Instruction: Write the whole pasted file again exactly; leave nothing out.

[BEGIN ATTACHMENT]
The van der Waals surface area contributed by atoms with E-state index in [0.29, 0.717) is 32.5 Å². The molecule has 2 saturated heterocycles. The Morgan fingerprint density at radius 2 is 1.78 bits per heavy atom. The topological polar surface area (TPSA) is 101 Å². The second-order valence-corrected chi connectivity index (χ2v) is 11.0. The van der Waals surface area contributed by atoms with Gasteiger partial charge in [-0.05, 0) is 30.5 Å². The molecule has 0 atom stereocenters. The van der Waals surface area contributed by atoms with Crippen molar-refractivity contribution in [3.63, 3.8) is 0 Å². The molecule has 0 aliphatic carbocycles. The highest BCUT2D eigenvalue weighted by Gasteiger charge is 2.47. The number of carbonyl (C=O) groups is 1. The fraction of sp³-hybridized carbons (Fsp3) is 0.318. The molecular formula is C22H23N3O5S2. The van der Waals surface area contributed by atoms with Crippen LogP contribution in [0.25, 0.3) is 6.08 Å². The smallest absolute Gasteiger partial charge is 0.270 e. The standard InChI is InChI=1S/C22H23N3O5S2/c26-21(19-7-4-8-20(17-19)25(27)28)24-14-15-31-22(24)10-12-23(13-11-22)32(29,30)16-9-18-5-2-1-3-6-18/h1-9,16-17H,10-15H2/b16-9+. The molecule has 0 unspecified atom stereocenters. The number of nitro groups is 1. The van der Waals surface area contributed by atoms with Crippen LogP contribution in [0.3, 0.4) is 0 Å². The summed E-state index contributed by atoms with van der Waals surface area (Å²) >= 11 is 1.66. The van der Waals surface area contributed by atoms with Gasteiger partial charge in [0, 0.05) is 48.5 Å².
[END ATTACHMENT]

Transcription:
The van der Waals surface area contributed by atoms with E-state index in [0.29, 0.717) is 32.5 Å². The molecule has 2 saturated heterocycles. The Morgan fingerprint density at radius 2 is 1.78 bits per heavy atom. The topological polar surface area (TPSA) is 101 Å². The second-order valence-corrected chi connectivity index (χ2v) is 11.0. The van der Waals surface area contributed by atoms with Gasteiger partial charge in [-0.05, 0) is 30.5 Å². The molecule has 0 atom stereocenters. The van der Waals surface area contributed by atoms with Crippen molar-refractivity contribution in [3.63, 3.8) is 0 Å². The molecule has 0 aliphatic carbocycles. The highest BCUT2D eigenvalue weighted by Gasteiger charge is 2.47. The number of carbonyl (C=O) groups is 1. The fraction of sp³-hybridized carbons (Fsp3) is 0.318. The molecular formula is C22H23N3O5S2. The van der Waals surface area contributed by atoms with Crippen LogP contribution in [0.25, 0.3) is 6.08 Å². The smallest absolute Gasteiger partial charge is 0.270 e. The standard InChI is InChI=1S/C22H23N3O5S2/c26-21(19-7-4-8-20(17-19)25(27)28)24-14-15-31-22(24)10-12-23(13-11-22)32(29,30)16-9-18-5-2-1-3-6-18/h1-9,16-17H,10-15H2/b16-9+. The molecule has 0 unspecified atom stereocenters. The number of nitro groups is 1. The van der Waals surface area contributed by atoms with Crippen LogP contribution in [0.3, 0.4) is 0 Å². The summed E-state index contributed by atoms with van der Waals surface area (Å²) >= 11 is 1.66. The van der Waals surface area contributed by atoms with Gasteiger partial charge in [0, 0.05) is 48.5 Å².